The ideal treatment for type 1 diabetes mellitus implies minute-to-minute modulations of insulin release according to the continuous variations of blood glucose. This can be accomplished by the transplantation of insulin-producing cells that are located in the pancreatic islets of Langerhans (islets). To avoid the use of potentially toxic immunosuppressive drugs, the cells may be entrapped within semi-permeable microcapsules. While several issues related to this task are similar to those found in other applications of cell microencapsulation, the present chapter emphasizes the challenges that are particular to the development of a bioartificial endocrine pancreas. In contrast to monocellular preparations used in other applications, islets are well organized cell cluster comprising 1500-3000 cells. However, the microcapsule membrane prevents transplanted islets from being re-vascularised. Therefore, oxygen supply depends upon diffusion only. Oxygen has to travel a relatively long distance to reach the cells located in the center of encapsulated islets. Central necrosis occurs, particularly in the largest islets. In contrast, dispersed single islet cells are very resistant to hypoxia but cannot function properly since they require cell-to-cell interactions. Thus, oxygen supply to encapsulated islet cells is crucial. Other issues that are particular to the bioartificial endocrine pancreas involve the number of islets to be transplanted, the rapid response of insulin release to variations of blood glucose levels, the limited supply of allogeneic islets from deceased donors and the implantation site. This chapter addresses all of these issues, as well as promising strategies that are being explored to overcome these hurdles.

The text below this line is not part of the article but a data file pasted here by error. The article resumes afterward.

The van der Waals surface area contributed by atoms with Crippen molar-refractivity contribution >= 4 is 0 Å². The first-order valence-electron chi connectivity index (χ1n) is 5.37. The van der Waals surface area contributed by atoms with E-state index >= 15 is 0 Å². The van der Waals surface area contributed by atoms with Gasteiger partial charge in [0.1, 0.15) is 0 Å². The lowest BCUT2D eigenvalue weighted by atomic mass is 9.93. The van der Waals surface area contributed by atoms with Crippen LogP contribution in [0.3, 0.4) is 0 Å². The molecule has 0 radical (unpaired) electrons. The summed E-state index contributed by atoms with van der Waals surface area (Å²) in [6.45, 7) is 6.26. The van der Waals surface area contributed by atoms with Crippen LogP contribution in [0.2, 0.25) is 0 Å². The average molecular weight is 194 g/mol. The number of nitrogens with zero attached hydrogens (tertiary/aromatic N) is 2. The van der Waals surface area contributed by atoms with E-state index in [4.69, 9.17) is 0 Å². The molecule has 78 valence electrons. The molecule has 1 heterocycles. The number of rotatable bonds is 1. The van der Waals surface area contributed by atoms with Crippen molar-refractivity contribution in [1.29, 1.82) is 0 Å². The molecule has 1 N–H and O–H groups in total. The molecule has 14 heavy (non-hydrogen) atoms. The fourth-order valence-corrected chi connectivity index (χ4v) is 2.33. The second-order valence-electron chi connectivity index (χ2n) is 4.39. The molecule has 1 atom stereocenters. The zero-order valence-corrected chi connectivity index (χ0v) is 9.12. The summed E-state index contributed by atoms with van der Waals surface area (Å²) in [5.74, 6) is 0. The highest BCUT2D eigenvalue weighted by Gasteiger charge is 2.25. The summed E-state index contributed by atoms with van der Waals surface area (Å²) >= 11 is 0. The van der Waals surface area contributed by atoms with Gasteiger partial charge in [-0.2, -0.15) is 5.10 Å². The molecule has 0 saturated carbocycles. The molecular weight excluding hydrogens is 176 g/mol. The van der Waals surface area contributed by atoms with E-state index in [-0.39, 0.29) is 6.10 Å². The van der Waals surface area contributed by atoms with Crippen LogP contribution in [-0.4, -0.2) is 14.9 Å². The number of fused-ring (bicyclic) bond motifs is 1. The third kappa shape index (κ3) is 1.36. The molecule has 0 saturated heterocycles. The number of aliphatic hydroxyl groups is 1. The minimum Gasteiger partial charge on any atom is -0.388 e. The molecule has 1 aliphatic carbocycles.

Keywords: Microencapsulation, diabetes, insulin, oxygenation, islet of Langerhans, aggregates, implantation, clinical trials, islet transplantation, bioengineering, immunosuppression, oxygen supply, hypoxia, xenografts.